As a digital nomad, I get to pick anywhere in the world I want to live. Recently I’ve grew fond of Dallas, Texas and I’ve been asked several times on my reasoning behind Dallas. It’s not as common of a pick as other cities (someone asked me why I didn’t move to Hawaii) but a lot of thought has went into why Dallas. Before I dive into Dallas, I should explain why the US. Being Canadian, I’ve occasionally (not often) been asked why the US?
I decided on America because:
- Unlimited opportunity. This could be a book of its own but things like the market size play a big factor here. There’s money here and a lot of people with it. Even look at something as simple as shipping. In the US I can ship a book for $3 or so. In Canada, that same book costs $20 to ship. You can see how someone in e-commerce would struggle in Canada.
- Cost of housing. The average house in Toronto was $1.35 million CAD in April 2022 whereas Zillow pegs the average Chicago home at $320,442 USD. These are two very comparable cities. Dare I say more?
- Weather. Snow is scenic but it’s also dangerous and makes life difficult for no reason. The salt from the roads ruins cars, shoes – everything.
- Ease of living. This is kind of tied into weather but America has everything. If something is invented, it comes here first. We don’t wait for it to come to this country. We have it and we had it first. Medicine? Comes here first. Then it comes to Canada about 5 years later.
Those are 4 random points that came to mind about the US. Let’s move onto what I planned to talk about, why Dallas?
I think it’s first important to open our eyes – nowhere is perfect. Every city that you think is awesome, someone is looking to escape. So let’s first look at a complain from someone who hates Dallas.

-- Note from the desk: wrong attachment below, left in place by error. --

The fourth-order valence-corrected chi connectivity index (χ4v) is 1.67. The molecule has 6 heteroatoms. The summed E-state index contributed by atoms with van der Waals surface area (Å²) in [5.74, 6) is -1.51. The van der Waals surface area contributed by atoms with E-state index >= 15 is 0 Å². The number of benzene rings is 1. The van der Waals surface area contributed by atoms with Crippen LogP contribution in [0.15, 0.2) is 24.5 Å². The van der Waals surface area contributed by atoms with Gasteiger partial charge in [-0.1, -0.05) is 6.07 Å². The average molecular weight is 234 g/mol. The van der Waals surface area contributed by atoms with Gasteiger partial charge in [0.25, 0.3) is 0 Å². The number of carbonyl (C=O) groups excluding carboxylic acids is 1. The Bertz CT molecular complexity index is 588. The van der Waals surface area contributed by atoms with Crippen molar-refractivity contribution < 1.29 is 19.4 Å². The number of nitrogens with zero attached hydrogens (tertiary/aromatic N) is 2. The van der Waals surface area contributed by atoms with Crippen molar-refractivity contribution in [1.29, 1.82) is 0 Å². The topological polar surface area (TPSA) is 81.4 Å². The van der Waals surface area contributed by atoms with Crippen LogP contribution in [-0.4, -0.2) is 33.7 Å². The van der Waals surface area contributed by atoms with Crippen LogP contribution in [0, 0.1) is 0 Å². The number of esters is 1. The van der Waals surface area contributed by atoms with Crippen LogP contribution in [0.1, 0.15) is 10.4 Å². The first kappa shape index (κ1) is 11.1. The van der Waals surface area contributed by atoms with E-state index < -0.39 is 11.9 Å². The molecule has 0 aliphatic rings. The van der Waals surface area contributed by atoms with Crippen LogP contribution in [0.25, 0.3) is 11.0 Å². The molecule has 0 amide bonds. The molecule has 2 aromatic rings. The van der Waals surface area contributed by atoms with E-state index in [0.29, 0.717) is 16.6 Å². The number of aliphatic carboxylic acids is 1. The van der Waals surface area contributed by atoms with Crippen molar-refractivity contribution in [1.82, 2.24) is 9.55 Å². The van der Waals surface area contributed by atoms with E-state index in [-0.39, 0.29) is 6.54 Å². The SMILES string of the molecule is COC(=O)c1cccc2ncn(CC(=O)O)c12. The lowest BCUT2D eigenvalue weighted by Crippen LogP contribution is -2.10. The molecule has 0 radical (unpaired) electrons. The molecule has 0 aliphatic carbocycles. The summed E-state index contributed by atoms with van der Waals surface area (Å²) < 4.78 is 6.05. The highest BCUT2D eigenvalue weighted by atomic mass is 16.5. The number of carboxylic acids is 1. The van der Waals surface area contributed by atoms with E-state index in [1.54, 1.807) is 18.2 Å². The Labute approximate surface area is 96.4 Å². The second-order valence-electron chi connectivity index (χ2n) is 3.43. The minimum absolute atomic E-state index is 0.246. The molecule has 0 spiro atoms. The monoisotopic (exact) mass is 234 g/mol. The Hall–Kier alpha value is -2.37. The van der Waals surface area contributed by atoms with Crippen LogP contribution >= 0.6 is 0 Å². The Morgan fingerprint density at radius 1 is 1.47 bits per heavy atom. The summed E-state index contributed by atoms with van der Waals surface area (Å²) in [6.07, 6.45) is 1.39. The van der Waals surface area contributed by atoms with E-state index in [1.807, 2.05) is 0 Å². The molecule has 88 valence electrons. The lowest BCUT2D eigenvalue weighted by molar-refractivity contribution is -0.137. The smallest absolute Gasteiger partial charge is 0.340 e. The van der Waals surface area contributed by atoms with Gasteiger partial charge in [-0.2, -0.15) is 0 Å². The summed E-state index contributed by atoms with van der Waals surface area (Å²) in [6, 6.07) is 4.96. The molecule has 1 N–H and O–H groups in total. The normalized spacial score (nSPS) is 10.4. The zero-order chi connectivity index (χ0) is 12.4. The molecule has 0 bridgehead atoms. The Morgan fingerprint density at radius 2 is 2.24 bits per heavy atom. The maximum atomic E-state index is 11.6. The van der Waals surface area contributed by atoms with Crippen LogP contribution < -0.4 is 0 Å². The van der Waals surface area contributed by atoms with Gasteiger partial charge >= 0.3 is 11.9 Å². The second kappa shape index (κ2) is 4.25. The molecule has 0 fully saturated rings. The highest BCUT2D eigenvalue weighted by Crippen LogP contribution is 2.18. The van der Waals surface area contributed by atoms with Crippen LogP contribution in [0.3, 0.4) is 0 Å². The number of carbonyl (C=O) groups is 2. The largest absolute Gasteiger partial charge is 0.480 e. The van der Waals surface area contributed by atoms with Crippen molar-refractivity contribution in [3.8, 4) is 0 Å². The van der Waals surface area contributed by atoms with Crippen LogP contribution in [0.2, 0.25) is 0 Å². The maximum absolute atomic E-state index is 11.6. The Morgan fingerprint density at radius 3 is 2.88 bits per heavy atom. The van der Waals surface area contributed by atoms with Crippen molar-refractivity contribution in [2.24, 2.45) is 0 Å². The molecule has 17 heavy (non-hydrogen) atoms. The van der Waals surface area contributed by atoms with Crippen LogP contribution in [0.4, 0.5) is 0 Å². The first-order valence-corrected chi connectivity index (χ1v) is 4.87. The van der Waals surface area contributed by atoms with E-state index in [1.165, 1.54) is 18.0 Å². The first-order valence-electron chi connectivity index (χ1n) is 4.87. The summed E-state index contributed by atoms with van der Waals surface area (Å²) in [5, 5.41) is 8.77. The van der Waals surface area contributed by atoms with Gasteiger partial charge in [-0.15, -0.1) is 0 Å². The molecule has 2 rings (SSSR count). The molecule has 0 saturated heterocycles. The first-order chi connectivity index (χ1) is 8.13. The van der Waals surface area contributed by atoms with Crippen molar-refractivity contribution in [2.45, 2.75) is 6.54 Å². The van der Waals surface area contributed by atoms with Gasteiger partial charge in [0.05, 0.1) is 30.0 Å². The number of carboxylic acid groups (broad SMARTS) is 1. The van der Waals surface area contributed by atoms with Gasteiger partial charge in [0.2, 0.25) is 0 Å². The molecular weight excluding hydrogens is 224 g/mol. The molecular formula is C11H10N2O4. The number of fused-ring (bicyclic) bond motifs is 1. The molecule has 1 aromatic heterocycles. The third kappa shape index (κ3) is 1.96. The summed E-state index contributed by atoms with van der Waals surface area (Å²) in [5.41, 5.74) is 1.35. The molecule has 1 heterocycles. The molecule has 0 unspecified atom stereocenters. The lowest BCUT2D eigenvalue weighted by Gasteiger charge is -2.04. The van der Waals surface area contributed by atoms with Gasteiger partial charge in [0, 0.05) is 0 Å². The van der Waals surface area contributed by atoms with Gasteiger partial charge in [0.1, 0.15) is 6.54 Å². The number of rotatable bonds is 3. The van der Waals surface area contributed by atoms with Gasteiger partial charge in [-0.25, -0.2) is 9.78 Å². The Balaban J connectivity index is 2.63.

Why not Dallas
Why even consider Dallas? How is it even on a short list? I’ve been here since 2018 and am trying to relocate ASAP. It sucks balls. It’s flat. There’s barely any nature. It’s too hot. The drivers are assholes and dangerous. There’s a lot of crime. People are not nice. Everyone has a gun and are eager to use it. Did I mention how hot it is? Its a sucky place to live for kids. The mosquitos are insane. Allergies! One of the worst place for allergy sufferers in the country. Super high property tax. There’s a bunch of people waiting for the second coming of JFK Jr – that’s just weird, man.
I think we’ll break this down piece by piece.
Most people don’t live in mountains. Colorado is nice. Lots of people vacation there for that reason but to say a city isn’t nice because it’s not mountainous is wrong. There are plenty of great cities without mountains.
It’s a city, of course there’s no nature.
This is fair. The heat is bad in the summer. The heat can also be dangeorus like snow.
The drivers are assholes and dangerous
When I think dangerous, I think Chicago drivers. I think driving I-90 north heading into Chicago. People are driving fast, and swerve across manly lanes. In conclusion, you get this in any city. Toronto is notorious for it too. In fact, Toronto is the only place where I’ve seen people pull over and get out of their car because of road rage. It happens in the US too – it happens in cities.
There’s a lot of crime
You can basically just look at stats to understand this. Most major metro areas in the south have a lot of crime.
People are not nice
This is a city thing. People tend to be on edge in cities. Again, visit Chicago or Toronto.
Everyone has a gun
This seems more of a dig to America rather than Dallas.
Mosquitos and allergies
I grew up in a marsh so I can’t really say this bothers me but I guess it would bother some. This is definitely a first-world problem.
High property tax
The idea here is that since there’s no state income tax, it levels out, and it does.
People are weird, but checkout Florida.
In no order, this is kind of how I thought about choosing my next city.
I enjoy the sunshine. I don’t like getting pale in the winter and hibernating. The idea of waiting until summer to do an activity is not something I’m fond of and where I’m from, summer is 3 months and hibernation is close to 8. The thought of having two garden seasons per year? Awesome.